Loose in the Stacks : A Half-Century with the Utah War and Its Legacy
Dialogue : A Journal of Mormon Thought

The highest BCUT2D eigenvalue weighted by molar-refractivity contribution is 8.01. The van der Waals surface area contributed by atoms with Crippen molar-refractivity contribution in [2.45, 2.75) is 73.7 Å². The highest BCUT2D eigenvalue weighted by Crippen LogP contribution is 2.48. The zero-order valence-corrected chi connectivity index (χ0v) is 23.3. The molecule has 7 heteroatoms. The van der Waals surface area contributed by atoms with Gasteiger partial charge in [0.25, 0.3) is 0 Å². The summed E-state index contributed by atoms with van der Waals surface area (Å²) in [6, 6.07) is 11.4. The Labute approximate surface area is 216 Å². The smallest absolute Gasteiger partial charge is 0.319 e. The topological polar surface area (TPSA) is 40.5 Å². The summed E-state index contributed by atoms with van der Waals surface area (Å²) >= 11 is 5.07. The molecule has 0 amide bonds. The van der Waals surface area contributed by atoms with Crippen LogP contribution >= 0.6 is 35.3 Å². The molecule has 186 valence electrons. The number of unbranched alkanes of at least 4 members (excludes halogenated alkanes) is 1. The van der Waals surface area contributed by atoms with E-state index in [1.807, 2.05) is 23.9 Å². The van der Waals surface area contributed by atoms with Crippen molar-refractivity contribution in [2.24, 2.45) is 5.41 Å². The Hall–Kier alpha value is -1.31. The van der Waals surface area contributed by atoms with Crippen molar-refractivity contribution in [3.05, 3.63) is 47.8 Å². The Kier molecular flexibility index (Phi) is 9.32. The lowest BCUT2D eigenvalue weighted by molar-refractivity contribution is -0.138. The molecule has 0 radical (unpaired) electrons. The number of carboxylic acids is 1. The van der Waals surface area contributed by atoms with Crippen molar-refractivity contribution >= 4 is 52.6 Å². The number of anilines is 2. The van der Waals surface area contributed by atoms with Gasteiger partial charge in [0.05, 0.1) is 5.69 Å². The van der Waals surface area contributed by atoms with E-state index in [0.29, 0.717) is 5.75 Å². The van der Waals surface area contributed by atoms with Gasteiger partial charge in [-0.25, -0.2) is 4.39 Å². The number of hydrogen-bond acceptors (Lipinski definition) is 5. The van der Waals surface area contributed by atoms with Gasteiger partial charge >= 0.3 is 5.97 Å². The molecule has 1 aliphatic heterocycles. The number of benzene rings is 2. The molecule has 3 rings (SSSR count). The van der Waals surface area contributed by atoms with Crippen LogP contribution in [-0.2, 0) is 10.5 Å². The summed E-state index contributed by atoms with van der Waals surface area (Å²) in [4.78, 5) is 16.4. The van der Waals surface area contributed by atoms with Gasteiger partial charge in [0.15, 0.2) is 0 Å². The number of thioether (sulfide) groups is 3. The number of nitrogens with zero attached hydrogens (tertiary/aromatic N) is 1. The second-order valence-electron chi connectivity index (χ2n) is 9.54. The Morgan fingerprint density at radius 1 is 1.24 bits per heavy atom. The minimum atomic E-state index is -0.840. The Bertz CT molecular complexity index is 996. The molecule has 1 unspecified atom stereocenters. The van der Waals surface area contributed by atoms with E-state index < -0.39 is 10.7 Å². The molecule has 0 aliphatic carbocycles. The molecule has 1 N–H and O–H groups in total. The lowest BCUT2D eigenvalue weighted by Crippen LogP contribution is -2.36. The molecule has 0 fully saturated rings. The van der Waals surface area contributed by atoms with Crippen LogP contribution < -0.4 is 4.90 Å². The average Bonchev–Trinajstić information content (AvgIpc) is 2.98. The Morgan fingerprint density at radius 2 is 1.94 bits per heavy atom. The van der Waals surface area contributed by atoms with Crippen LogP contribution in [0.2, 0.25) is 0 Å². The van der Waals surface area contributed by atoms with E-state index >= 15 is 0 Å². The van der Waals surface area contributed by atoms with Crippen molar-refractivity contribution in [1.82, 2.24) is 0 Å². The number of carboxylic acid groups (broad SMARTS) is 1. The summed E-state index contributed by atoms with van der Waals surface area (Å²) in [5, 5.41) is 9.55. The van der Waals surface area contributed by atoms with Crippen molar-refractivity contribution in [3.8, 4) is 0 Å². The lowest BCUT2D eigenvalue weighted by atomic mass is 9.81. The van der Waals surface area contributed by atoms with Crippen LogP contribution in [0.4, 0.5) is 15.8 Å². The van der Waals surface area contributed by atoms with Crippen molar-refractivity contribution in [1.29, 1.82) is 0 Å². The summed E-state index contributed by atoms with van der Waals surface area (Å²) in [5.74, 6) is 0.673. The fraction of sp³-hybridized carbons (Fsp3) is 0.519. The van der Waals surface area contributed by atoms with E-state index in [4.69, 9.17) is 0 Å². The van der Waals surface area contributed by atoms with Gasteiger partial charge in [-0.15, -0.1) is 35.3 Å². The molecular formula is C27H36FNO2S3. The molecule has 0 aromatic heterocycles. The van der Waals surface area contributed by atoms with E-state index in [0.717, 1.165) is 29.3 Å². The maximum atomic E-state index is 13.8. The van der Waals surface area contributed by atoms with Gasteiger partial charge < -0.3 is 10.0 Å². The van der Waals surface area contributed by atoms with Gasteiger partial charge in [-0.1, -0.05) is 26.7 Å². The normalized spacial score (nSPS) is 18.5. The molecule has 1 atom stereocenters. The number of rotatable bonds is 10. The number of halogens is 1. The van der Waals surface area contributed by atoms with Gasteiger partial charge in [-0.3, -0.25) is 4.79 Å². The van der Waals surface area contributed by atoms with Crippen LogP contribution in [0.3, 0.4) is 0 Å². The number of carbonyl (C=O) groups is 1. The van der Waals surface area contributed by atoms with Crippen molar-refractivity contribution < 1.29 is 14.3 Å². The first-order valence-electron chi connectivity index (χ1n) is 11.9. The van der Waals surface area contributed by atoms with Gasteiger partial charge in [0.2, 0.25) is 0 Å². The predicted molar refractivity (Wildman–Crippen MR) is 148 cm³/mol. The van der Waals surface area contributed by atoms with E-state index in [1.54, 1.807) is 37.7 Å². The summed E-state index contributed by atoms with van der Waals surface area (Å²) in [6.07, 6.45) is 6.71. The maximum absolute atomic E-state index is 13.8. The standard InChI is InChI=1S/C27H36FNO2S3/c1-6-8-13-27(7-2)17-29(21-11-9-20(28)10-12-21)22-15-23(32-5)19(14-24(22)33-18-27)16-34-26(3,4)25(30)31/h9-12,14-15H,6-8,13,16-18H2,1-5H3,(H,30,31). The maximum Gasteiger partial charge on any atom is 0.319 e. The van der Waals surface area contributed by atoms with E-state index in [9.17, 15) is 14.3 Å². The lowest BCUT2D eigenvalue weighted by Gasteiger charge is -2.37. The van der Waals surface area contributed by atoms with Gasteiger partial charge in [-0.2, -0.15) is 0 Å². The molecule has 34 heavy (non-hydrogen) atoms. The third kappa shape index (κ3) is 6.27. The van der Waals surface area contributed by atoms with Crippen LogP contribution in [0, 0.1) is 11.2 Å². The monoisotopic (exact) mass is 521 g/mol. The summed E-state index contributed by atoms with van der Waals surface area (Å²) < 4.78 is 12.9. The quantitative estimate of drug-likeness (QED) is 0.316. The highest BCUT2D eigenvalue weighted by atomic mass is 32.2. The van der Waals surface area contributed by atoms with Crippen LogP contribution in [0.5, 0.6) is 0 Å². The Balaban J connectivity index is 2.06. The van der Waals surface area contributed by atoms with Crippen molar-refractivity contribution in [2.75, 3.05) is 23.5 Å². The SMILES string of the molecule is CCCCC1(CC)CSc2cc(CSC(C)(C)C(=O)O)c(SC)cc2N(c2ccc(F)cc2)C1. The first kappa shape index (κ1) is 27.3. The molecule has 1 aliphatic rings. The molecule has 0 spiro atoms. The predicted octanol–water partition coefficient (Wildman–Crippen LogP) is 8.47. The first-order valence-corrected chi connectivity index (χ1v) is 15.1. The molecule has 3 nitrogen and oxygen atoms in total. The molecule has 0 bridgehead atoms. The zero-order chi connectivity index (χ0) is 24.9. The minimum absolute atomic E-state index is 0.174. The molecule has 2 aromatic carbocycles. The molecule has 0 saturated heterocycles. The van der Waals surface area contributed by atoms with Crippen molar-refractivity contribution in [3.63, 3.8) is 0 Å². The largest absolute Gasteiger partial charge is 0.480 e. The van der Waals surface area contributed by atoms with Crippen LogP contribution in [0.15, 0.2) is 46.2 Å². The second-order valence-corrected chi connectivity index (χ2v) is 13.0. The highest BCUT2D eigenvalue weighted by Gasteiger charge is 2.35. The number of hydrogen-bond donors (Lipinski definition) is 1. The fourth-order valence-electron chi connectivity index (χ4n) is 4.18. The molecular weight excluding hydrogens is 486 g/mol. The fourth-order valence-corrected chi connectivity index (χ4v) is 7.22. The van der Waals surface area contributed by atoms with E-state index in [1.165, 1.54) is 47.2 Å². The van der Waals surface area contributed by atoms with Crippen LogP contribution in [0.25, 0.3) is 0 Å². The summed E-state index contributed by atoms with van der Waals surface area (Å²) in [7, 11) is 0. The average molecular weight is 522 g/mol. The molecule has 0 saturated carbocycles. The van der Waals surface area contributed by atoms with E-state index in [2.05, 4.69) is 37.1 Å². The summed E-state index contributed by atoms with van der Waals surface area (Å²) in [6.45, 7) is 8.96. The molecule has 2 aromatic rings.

MacKinnon has spent almost fifty years researching the Utah War. This interest began as an undergraduate student at Yale. He shares his research journey and lessons he has learned from his study. The first lesson is that the war is relatively unknown by most people. Part of the reason for this is that it has been overshadowed by the Civil War. MacKinnon also reports on his findings and ideas about the origins and accountabilities of the war. He feels that it began brewing over a decade before Johnston's Army set out for Utah, and that Buchanan and Young must both take blame for its inception. MacKinnon feels that it could have been avoided if the two leaders had been willing to communicate. In addition, many people have called this a bloodless conflict. He declares this to by a myth, tracing deaths caused by the expedition, and including the Mountain Meadows Massacre victims in the death toll. MacKinnon relates that many sources ended up in libraries in the United States and that he has also sifted through the research efforts of historians who either chose not to, or did not have the opportunity, to publish their findings on the Utah War. He states that "serendipity" has played a role in his research and that he learned to be aware of forged documents. Finally, he has formed many lasting friendships while pursuing this passion, and has made some discoveries that have surprised him.